Lots of these people just want to use their computer. Paying some company $50 is no big deal if they can call them up and complain about a bug or mis-guided feature. Heck, they don't mind paying the $150 for Office because they know it is a well-supported community, and just about everybody can help them. (OpenOffice is making great strides in this area too).
  • If as many people got sued for using pirated software as got sued by the RIAA/MPAA etc. for alleged copyright infringement of music and video, Open Source and Free Software would become very popular over night.

    Big software companies will never do this since they know that the grass roots user base, who often "borrows" software from work and friends are vital to keeping interest in their products.

    How many home users have ever been sued for having a non-legitimate copy of Windows, Office or Photoshop?

  • by nurb432 (527695)
    Just tell them its free, that will at least get their attention.
  • I tell my friends that I get special disks from the manufacturer that don't require activation. That it's normally very expensive software but, as a promotional deal, they can install and use it on as many machines as they want and not get in trouble.

    For some reason when people think they're getting some kind of special deal, FOSS gets a better reception.

    The other promotion for FOSS that works is using Knoppix to rescue a Windows box with a virus. It's like magic to them.

    I'm not worried about F/OSS

  • Tie them to a chair in your basement in front of a PC with no OS on it and a Slackware CD, and tell them no food or water until you see a nice KDE/Slackware install...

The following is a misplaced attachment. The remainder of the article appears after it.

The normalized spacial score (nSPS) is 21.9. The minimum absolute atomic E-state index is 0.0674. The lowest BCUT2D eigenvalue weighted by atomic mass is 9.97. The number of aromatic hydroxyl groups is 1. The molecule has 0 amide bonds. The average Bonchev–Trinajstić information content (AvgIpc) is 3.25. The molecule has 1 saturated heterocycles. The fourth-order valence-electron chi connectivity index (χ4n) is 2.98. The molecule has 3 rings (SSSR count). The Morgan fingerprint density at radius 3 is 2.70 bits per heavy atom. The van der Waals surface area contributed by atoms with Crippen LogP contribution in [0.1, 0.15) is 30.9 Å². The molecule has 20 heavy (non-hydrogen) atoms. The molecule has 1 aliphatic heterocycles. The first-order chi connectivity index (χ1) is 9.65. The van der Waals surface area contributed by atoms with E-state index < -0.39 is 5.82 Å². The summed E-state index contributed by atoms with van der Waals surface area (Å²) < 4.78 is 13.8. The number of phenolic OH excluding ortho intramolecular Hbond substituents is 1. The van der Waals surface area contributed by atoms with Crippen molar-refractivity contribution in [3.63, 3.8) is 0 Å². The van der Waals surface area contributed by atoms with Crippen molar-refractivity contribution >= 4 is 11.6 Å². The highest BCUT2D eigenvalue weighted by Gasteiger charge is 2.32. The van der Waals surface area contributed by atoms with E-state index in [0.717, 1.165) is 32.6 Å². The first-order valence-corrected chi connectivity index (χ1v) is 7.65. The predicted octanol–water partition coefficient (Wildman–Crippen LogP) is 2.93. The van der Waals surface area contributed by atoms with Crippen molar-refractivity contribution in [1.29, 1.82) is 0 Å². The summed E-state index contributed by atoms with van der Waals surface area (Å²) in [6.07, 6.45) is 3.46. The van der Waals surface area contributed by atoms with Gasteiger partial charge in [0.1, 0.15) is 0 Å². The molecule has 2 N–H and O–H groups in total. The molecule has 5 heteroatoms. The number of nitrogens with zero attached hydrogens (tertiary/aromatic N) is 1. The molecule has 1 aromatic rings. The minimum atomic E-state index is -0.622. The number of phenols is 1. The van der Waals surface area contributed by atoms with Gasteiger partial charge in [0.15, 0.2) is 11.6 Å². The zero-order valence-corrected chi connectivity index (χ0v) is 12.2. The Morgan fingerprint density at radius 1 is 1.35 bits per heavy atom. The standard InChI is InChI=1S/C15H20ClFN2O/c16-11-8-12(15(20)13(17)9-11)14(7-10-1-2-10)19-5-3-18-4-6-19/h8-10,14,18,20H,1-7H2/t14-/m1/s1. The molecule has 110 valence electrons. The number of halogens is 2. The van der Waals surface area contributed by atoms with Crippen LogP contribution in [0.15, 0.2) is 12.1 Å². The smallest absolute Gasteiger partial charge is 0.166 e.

• People who don't care about free software may do so because they don't know what freedom is. So we need to link software freedom with other broader freedoms and educate people on general freedom issues as well. If a person doesn't care about their freedom of speech, for example, there is no chance they will care about free software either.
    • That's a bit presumptious. I see no correlation between free software and freedom in the classical American sense.
  • Most people aren't aware of alternatives, because they got used to going online and downloading "shareware" or "freeware" They don't realize that there are full-featured Office alternatives out there that are much more than just some little shareware program. My coworker (at a software company) has never even heard of Firefox either! Making them aware of the alternative is step #1. But I would suggest not making step #1 until the FOSS is ready. As long as it is free, EASY TO INSTALL (cough, not GIMP, c
  • Businesses are mortified by the idea of software that is zero-cost. They know it because it's unrealistic to assume they're getting something for nothing, and just telling them those costs are in consulting or hiring instead doesn't make them feel any better.

    Instead, I focus on avoiding lock-in, where lock-in is if you pick a vendor, and they go south, (or you do), you're shit out of luck; Whichever vendor your chose is going to make it as difficult as possible for you to ever use another vendor, but if the
  • We will never convince Joe Sixpack. But I know a man who can! KDE, configured with Windows mode and Redmond theme, needs a lot less retraining than Vista, and their old machine will run faster than a new one (if you disable the eye-candy).

    In the past 12 months, I have had many occasions when freinds or family have been unable to open Word files (possibly because they are old, we dont know) or edit tables with newer versions of Word, and the answer is OpenOffice! Files open, and tables edit. MS products ar

  • ... is for there to actually BE FOSS alternatives.

    Currently these exist for Office, web browsers, IRC clients, and a wealth of programming language, server functionality, networking tools, etc.

    Where FOSS fails and fails hard is in the creative space - and I don't mean grammar checking or forty different ways to parse text. I mean, ultimately, FOSS alternatives for applications like the Macrodobe MX and CS suites, the Final Cut Studio suite, 3d Studio MAX, etc. The areas where the major ISVs are still raki